Credit: Matthew Murphy

Children of a Lesser God

Broadway’s new revival of 1980 Tony winner Children of a Lesser God urges its audience to “#StartListening,” but struggles at times to relay a clear message of its own.

The story, written by Mark Medoff, follows speech therapist James Leeds (Joshua Jackson) at a school for the Deaf and the relationship he develops with a maid who works there, Sarah Norman (Lauren Ridloff). James urges Sarah to learn to speak in an effort to help her better acclimate to a hearing world, but she resists and will only use sign language, which keeps her rooted in the Deaf community. As a romance blossoms between them, and ultimately hits considerable stumbling blocks, the layers of communication in general come into question: Whether or not we hear each other, are we really listening?

Dawson’s Creek alum Jackson and newcomer Ridloff do the bulk of the heavy lifting in this production, with Jackson managing seemingly more dialogue than he had in a given season of his teen drama of yesteryear (and certainly of his current drama, Showtime’s The Affair). And his efforts pay off for the most part; his performance loosens as it goes and is especially noteworthy in the second act. Ridloff, however, is downright powerful from the moment she signs her first sentence. Her every movement communicates far beyond the words she’s signing. The former Miss Deaf America (who recently appeared in the movie Wonderstruck) was initially hired to tutor the show’s director, Kenny Leon, in sign language and, after more than a year, was offered the role herself — and it was a show-making choice. The same, unfortunately, can’t be said for ER‘s Anthony Edwards’ awkward Broadway debut as Leeds’ boss, Mr. Franklin.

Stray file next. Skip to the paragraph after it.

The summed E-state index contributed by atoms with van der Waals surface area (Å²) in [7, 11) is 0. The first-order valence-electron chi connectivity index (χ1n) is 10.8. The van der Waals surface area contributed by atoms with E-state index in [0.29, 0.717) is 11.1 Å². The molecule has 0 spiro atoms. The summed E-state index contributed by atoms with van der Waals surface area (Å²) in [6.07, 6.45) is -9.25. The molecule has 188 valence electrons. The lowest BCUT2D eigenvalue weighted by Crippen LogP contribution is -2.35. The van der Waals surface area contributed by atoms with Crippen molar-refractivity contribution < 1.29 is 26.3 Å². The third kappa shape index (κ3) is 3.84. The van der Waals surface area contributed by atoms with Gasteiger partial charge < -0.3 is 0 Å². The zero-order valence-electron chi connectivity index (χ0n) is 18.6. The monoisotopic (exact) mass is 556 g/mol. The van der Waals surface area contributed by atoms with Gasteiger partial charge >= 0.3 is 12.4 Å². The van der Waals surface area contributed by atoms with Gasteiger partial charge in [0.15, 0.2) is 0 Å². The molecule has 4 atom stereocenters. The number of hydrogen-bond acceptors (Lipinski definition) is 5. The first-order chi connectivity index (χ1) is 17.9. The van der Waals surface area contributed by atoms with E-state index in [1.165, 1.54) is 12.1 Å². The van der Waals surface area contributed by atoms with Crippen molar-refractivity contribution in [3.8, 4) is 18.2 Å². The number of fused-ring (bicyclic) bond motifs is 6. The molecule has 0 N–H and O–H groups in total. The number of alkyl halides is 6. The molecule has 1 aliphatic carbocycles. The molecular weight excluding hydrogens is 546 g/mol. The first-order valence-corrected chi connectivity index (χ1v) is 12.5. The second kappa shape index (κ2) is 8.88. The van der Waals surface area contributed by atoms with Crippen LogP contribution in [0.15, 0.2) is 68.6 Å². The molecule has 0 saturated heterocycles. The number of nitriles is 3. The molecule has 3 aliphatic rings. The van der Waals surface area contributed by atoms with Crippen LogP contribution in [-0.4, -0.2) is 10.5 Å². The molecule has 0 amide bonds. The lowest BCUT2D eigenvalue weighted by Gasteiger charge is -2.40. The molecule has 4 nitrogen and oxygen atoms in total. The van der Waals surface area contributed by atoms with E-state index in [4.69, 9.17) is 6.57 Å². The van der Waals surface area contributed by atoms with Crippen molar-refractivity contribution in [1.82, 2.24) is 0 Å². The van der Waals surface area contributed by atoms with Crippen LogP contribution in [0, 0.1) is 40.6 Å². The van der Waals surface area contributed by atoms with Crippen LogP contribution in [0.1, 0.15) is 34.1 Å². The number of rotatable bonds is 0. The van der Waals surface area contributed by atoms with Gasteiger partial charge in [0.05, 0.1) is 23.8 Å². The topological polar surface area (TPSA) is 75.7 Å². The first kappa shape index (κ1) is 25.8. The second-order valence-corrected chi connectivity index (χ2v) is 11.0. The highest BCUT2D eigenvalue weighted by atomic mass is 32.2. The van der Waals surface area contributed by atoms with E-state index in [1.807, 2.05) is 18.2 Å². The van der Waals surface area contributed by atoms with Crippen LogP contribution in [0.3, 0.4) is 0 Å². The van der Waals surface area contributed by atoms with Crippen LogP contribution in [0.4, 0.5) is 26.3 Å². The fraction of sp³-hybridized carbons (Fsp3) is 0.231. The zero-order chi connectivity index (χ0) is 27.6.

A line in the show’s Playbill declares, “The play takes place in the mind of James Leeds,” but it also takes place in the late 1970s, which would’ve been a more apt warning for audiences unfamiliar with the original production or the Oscar-winning 1986 film starring Marlee Matlin and William Hurt. The presence of technology — a screen above the stage translates the James’ dialogue — and the stark, modern set may confuse some. The show’s sleek design, consisting of a series of multiuse tables, narrow white tree trunks, and doorless doorways are reminiscent of the simple staging of A Curious Incident of the Dog in the Nighttime, but utilized nowhere near as cleverly.

Music, too, plays a role here, as Sarah describes the vibrations and dances, while James attempts to explain Bach and Beethoven to her. Branford Marsalis composed some of the backing score for key moments, and theatergoers are welcomed and sent off with songs of love by Stevie Wonder.

Children of a Lesser God hopes theatergoers will go home and give some deeper thought to the way they communicate and the way they listen to — and really hear — one another, but the most lasting impression of the show is its two standout performances instead. B

Children of a Lesser God
  • TV Show